How to Get Your Church Involved
Eastern PA Conference Disaster Response Coordinator Robert Simcox and the Rev. Russell Atkinson, conference UM Volunteers in Mission Coordinator, organized dual, daylong training events July 14 for people who want to become VIM team leaders and Early Response Team members. Some of them hope to use those skills in Puerto Rico and elsewhere.
The conference’s new Disaster Response & UMVIM leadership team—Simcox, Atkinson, Camacho and adviser Ben Botti—all helped lead the joint training events held at West Lawn UMC, along with the Rev. Tom Lank, UMVIM Coordinator for the Northeastern Jurisdiction.
Another joint VIM and ERT training event is scheduled for Oct.20 at Otterbein UMC in Lancaster. Persons interested in growing and helping others through a potentially life-changing mission encounter are urged to register now via the conference website.
Rev. Russell Atkinson wrote the following article to explain the UMVIM process and concerns.
In nearly a year since Hurricane Maria wreaked havoc across much of Puerto Rico, we have watched news reports of the extensive devastation and the long, difficult road to recovery. We have prayed. We have given funds through our districts, the Annual Conference and UMCOR. We have assembled UMCOR cleaning buckets.
Some of us who have lived through storms know the importance of having companions in the journey toward recovery. We want to go help our sisters and brothers in Christ in Puerto Rico.
But how? The answer to that question has much to do with John Wesley’s Three Simple Rules. “Do Good,” but first “Do No Harm.”
Let’s Go! … But Wait . . .
We must ensure that our partners there, the Methodist Church of Puerto Rico (MCPR), remain in charge of their own recovery. UMCOR has consulted with MCPR from the beginning; but it is up to resident Bishop Hector Ortiz and his leaders to develop their own strategy for organizing the recovery effort.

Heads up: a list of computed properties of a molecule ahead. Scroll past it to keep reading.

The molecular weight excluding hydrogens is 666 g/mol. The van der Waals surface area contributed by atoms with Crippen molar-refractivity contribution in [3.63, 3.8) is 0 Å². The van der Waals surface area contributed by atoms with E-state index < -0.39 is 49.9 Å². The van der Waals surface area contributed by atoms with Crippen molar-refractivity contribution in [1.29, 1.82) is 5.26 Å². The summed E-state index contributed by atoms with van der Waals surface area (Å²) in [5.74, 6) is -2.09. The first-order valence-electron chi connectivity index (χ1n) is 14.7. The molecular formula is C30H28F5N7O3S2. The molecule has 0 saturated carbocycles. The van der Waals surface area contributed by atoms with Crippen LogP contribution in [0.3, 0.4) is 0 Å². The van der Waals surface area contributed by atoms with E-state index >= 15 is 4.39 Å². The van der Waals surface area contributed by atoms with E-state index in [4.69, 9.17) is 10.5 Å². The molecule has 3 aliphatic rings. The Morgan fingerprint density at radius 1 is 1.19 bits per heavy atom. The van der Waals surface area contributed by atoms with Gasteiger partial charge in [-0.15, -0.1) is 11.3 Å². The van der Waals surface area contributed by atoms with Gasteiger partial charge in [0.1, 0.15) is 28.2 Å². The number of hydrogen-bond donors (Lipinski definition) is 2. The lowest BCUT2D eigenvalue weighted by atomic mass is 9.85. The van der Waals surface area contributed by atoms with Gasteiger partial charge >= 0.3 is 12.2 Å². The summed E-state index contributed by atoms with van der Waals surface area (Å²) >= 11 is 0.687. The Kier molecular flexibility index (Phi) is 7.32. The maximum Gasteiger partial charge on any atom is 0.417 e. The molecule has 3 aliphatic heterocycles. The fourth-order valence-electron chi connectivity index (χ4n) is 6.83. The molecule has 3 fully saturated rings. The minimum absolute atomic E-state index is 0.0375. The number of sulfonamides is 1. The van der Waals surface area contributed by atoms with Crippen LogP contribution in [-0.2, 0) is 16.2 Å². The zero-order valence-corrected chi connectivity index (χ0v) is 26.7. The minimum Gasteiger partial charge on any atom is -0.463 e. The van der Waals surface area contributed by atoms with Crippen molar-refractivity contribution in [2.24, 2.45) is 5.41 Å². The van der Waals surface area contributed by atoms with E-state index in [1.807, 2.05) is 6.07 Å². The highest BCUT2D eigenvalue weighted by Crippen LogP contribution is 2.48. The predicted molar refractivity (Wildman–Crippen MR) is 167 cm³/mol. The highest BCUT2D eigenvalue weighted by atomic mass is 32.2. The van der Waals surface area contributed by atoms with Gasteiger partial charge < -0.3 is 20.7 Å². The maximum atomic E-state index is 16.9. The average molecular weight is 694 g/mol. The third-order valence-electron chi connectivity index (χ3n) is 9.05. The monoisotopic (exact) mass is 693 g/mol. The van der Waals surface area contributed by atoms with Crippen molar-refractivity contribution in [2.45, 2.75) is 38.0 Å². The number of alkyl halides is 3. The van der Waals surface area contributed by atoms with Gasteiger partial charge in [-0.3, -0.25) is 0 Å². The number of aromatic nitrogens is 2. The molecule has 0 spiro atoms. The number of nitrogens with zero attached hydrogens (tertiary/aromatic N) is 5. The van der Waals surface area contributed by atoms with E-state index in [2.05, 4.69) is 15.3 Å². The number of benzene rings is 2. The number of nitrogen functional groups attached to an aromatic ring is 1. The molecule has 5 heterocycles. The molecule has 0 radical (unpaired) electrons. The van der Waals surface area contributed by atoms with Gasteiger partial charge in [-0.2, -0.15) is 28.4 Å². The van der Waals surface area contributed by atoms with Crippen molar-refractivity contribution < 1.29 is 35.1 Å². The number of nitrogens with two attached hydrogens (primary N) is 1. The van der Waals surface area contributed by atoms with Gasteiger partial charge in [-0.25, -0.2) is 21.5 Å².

Of vital importance is that we do not become “the disaster after the disaster.” Disaster-affected communities only have so much capacity to receive, house, feed, transport, and supervise volunteers. Furthermore, if our efforts are not conscious of insurance policy stipulations and federal relief protocols, we might ruin our host’s chances of receiving aid to which they are entitled. The last thing we want to do is unwittingly place more of a burden on the community.
United Methodist Volunteers in Mission (UMVIM) teams work within a tried and true design that provides a reliable supply chain for the resources needed in the reconstruction effort. That was difficult for several months due to procurement and distribution concerns immediately following the hurricane. Thankfully, those problems have diminished or been resolved.
Now Let’s Go!
In January 2018, the Methodist Church of Puerto Rico released its guidelines for receiving volunteers. They can be downloaded at http://umvimnej.org/. Some highlights were:
- Teams could be no more than 14 people.
- Team members needed to be at least 18 years old.
- All team members needed to have Safe Sanctuaries certification.
- Duration of the trip should be 7-8 days with no Sunday travel.